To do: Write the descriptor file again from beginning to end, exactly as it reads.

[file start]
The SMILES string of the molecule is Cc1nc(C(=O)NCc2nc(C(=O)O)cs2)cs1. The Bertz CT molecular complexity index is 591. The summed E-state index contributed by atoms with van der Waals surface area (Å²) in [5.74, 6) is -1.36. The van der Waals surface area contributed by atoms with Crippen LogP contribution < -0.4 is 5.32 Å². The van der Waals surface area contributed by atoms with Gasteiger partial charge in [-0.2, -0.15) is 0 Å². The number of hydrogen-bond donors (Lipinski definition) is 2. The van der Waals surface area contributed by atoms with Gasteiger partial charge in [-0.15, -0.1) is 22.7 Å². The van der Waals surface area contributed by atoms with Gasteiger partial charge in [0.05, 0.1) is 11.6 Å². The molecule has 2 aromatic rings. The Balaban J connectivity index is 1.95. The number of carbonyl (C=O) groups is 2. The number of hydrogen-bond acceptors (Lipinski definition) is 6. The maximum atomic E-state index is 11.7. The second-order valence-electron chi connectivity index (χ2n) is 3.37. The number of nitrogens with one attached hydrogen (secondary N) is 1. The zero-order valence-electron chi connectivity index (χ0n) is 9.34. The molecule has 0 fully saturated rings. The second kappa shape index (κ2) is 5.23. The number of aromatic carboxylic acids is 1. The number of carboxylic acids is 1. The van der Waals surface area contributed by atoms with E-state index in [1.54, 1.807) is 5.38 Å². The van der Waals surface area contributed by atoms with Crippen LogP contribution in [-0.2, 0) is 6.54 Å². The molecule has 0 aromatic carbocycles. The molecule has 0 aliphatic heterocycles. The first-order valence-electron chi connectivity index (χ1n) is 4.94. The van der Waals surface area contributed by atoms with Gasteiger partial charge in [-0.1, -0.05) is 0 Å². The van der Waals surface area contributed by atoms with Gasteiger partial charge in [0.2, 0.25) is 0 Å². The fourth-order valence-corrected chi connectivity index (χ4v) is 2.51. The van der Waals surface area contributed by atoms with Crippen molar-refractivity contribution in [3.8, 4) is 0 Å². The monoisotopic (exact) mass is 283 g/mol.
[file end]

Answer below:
The SMILES string of the molecule is Cc1nc(C(=O)NCc2nc(C(=O)O)cs2)cs1. The Bertz CT molecular complexity index is 591. The summed E-state index contributed by atoms with van der Waals surface area (Å²) in [5.74, 6) is -1.36. The van der Waals surface area contributed by atoms with Crippen LogP contribution < -0.4 is 5.32 Å². The van der Waals surface area contributed by atoms with Gasteiger partial charge in [-0.2, -0.15) is 0 Å². The number of hydrogen-bond donors (Lipinski definition) is 2. The van der Waals surface area contributed by atoms with Gasteiger partial charge in [-0.15, -0.1) is 22.7 Å². The van der Waals surface area contributed by atoms with Gasteiger partial charge in [0.05, 0.1) is 11.6 Å². The molecule has 2 aromatic rings. The Balaban J connectivity index is 1.95. The number of carbonyl (C=O) groups is 2. The number of hydrogen-bond acceptors (Lipinski definition) is 6. The maximum atomic E-state index is 11.7. The second-order valence-electron chi connectivity index (χ2n) is 3.37. The number of nitrogens with one attached hydrogen (secondary N) is 1. The zero-order valence-electron chi connectivity index (χ0n) is 9.34. The molecule has 0 fully saturated rings. The second kappa shape index (κ2) is 5.23. The number of aromatic carboxylic acids is 1. The number of carboxylic acids is 1. The van der Waals surface area contributed by atoms with E-state index in [1.54, 1.807) is 5.38 Å². The van der Waals surface area contributed by atoms with Crippen LogP contribution in [-0.2, 0) is 6.54 Å². The molecule has 0 aromatic carbocycles. The molecule has 0 aliphatic heterocycles. The first-order valence-electron chi connectivity index (χ1n) is 4.94. The van der Waals surface area contributed by atoms with Gasteiger partial charge in [-0.1, -0.05) is 0 Å². The van der Waals surface area contributed by atoms with Gasteiger partial charge in [0.2, 0.25) is 0 Å². The fourth-order valence-corrected chi connectivity index (χ4v) is 2.51. The van der Waals surface area contributed by atoms with Crippen molar-refractivity contribution in [3.8, 4) is 0 Å². The monoisotopic (exact) mass is 283 g/mol.